Le Châtelier’s Principle 1. Effect of a change in concentration: • When a reactant or product is added the system shifts away from that added component. • If a reactant or product is removed, the system shifts toward the removed component. N2(g) + 3H2(g) 2NH3(g) [N2] and [H2] Add NH3 [NH3] and [H2] Remove N2 [N2] and [H2] Remove NH3
Le Châtelier’s Principle 1. Effect of a change in concentration: K (equilibrium constant) does not change. It remains constant.
Le Châtelier’s Principle 2. Effect of a change in volume: N2(g) + 3H2(g) 2NH3(g) V is decreased → Molecules hit the wall more often → P is increased Le Châtelier’s Principle: System will shift in the direction that reduces P.
Le Châtelier’s Principle 2. Effect of a change in volume: N2(g) + 3H2(g) 2NH3(g) System shifts in the direction that gives the smaller number of gas molecules. N2(g) + 3H2(g) 2NH3(g)
Le Châtelier’s Principle 2. Effect of a change in volume: CaO(s) + CO2(g) CaCO3(s) System shifts in the direction that gives the smaller number of gas molecules. CaO(s) + CO2(g) CaCO3(s)
Le Châtelier’s Principle 2. Effect of a change in volume: V↓ or P↑ Shifts toward the smaller # of gas molecules. Shifts toward the greater # of gas molecules. V↑ or P↓ It works if there is a gas molecule. No gas molecule → No change in equilibrium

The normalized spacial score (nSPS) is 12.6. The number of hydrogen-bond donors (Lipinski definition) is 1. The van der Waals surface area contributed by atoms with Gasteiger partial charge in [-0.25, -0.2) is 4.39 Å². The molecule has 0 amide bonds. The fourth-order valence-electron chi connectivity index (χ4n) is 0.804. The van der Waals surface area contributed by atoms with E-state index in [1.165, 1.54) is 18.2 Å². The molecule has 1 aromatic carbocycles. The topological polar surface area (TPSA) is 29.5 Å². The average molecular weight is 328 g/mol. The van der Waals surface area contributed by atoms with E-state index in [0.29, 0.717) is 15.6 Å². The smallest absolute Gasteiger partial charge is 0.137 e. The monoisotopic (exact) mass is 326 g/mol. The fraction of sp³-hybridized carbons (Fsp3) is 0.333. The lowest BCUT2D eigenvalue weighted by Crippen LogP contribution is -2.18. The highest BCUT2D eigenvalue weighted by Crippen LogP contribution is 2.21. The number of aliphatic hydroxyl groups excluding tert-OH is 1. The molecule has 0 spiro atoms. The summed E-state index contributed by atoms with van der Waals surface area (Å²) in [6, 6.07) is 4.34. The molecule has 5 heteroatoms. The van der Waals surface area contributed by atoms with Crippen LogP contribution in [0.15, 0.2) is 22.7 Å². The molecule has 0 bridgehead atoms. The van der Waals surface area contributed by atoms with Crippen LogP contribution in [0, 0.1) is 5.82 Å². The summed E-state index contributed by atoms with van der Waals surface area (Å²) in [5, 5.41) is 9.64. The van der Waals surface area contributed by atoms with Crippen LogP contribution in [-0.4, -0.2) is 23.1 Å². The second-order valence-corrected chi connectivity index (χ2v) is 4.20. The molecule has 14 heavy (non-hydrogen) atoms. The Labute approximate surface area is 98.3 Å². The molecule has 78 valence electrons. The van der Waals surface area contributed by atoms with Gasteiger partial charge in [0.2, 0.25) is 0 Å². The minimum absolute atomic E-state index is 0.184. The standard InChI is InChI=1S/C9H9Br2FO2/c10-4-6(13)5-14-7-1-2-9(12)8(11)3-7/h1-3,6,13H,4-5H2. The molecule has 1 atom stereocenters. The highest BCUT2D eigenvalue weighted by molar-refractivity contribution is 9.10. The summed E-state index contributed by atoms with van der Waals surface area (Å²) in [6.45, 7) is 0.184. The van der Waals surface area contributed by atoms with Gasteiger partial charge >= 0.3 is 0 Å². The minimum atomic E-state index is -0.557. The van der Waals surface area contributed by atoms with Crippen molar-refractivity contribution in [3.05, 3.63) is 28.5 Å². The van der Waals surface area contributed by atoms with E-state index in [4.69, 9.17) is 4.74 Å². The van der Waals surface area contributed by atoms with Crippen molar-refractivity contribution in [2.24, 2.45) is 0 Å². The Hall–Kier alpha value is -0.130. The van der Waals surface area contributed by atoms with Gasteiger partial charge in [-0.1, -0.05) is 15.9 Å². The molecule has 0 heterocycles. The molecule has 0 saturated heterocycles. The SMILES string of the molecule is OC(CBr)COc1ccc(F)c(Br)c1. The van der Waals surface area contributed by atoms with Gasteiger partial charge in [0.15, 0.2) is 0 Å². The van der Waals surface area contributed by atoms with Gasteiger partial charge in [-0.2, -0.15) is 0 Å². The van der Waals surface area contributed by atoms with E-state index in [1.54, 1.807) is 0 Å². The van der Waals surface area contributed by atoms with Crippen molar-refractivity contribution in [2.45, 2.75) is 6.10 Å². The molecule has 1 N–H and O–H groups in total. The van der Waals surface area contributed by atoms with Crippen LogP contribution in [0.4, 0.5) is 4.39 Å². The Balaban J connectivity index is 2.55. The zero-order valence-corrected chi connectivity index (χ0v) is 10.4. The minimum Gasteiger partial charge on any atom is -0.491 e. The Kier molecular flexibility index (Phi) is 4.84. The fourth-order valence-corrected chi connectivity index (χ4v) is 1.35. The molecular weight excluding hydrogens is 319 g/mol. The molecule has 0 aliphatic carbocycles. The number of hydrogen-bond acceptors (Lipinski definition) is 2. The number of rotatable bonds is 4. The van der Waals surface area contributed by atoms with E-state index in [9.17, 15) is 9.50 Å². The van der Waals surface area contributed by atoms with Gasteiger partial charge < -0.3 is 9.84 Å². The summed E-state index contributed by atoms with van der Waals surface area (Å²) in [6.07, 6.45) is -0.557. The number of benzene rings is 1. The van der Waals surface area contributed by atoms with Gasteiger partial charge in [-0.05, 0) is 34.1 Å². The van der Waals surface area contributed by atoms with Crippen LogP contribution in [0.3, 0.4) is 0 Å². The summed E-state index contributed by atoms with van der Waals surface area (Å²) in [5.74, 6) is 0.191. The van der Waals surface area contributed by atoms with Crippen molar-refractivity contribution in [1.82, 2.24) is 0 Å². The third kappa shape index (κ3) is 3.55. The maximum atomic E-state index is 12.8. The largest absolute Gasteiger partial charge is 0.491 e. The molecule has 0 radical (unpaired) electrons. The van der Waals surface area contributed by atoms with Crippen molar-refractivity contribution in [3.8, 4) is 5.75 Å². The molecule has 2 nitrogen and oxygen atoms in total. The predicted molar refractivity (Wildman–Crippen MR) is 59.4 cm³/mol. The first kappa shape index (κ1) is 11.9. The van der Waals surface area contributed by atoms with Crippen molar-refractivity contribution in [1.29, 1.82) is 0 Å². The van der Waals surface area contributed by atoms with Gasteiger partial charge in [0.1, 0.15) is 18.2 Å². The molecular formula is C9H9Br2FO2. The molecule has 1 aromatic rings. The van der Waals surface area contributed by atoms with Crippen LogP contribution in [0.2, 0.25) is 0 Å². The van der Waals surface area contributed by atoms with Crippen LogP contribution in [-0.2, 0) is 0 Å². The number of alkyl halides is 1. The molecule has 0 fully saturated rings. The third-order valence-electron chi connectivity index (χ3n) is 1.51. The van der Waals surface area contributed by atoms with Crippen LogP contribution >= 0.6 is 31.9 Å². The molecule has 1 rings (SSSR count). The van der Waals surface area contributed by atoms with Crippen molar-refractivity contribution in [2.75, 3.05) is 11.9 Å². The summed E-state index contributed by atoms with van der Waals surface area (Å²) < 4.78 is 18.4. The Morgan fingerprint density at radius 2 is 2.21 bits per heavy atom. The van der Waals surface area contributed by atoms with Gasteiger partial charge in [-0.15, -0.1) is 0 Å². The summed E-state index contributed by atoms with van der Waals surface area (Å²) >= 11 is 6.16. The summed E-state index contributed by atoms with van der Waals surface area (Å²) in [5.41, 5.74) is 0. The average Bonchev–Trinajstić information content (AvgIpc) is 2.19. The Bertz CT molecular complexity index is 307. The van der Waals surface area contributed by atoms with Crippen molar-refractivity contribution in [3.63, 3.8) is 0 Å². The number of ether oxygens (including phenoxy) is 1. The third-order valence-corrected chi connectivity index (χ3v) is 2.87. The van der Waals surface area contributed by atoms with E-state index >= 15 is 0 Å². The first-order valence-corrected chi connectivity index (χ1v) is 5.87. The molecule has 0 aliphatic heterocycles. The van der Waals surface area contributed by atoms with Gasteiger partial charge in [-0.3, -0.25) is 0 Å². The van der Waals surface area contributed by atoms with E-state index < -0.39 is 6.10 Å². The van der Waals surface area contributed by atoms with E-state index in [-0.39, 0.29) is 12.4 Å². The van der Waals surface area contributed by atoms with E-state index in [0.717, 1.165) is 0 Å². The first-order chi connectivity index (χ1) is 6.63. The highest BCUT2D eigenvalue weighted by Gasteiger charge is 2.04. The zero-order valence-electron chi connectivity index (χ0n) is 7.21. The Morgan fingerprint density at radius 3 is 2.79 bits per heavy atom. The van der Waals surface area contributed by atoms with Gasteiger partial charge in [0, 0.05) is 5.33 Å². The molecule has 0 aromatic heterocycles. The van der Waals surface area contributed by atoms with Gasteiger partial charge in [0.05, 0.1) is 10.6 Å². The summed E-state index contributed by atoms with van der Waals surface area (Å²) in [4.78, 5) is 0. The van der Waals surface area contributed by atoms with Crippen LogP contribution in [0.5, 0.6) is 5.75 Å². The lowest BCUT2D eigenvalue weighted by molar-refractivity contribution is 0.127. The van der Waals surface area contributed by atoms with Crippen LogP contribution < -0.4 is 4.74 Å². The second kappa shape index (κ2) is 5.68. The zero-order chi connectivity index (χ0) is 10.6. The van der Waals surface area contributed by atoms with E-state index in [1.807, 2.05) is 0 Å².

Le Châtelier’s Principle 2. Effect of a change in volume: N2O4(g) 2NO2(g) V↓ or P↑ [N2O4] ↑ and [NO2] to the left [N2O4] ↓ and [NO2] ↑ V↑ or P↓ to the right H2(g) + I2(g) → 2HI(g) The same # of gas molecules The change of V (or P) dose not affect.
Le Châtelier’s Principle 2. Effect of a change in volume: K (equilibrium constant) does not change. It remains constant.
Le Châtelier’s Principle 3. Effect of a change in temperature: K (equilibrium constant) changes with T. A + B C + D + energy (heat) Exothermic reactions: Heat is a product. A + B + energy (heat) C + D Endothermic reactions: Heat is a reactant.
Le Châtelier’s Principle 2NO2(g) N2O4(g) + Heat (energy) T It shifts to consume energy. [NO2] to the left It shifts to produce energy. T [N2O4] to the right
Le Châtelier’s Principle Example: 2CO(g) + O2(g) 2CO2(g) ∆H = -566 kJ If we would like to increase the amount of product, how can we change the concentrations, P (or V), and T? An exothermic reaction → Heat is a product. 2CO(g) + O2(g) 2CO2(g) + Heat (energy) Remove [CO2] ↓ V (or ↑ P) ↓ T
Le Châtelier’s Principle A catalyst has no effect on the position of an equilibrium. The rate of a reaction increases for the both directions at the same extent.
Solubility Equilibria A saturated solution is an equilibrium system. # of solute dissolved = # of solute precipitated Solubility is an equilibrium position. Ions will collide in a solution and re-form the solid.
Solubility Equilibria CaF2(s) Ca2+(aq) + 2F-(aq) At equilibrium: Ksp = [Ca2+][F-]2 Solubility Product Constant (Solubility Product) CaF2 is a pure solid and it is not included. Amount of excess solid present does not affect the position of the solubility equilibrium.
Solubility Equilibria Ksp of solid AgI(s) is 1.5×10-16 at 25°C. Calculate the solubility of AgI(s) in water at 25°C. Exm. 17.10 page 570 AgI(s) Ag+(aq) + I-(aq) Ksp = [Ag+][I-] x mol/L AgI(s) x mol/L Ag+(aq) + x mol/L I-(aq) [Ag+] = x mol/L [I-] = x mol/L Ksp = 1.5×10-16 = (x)(x) = x2 x = √1.5×10-16 = 1.2×10-8 mol/L Solubility of AgI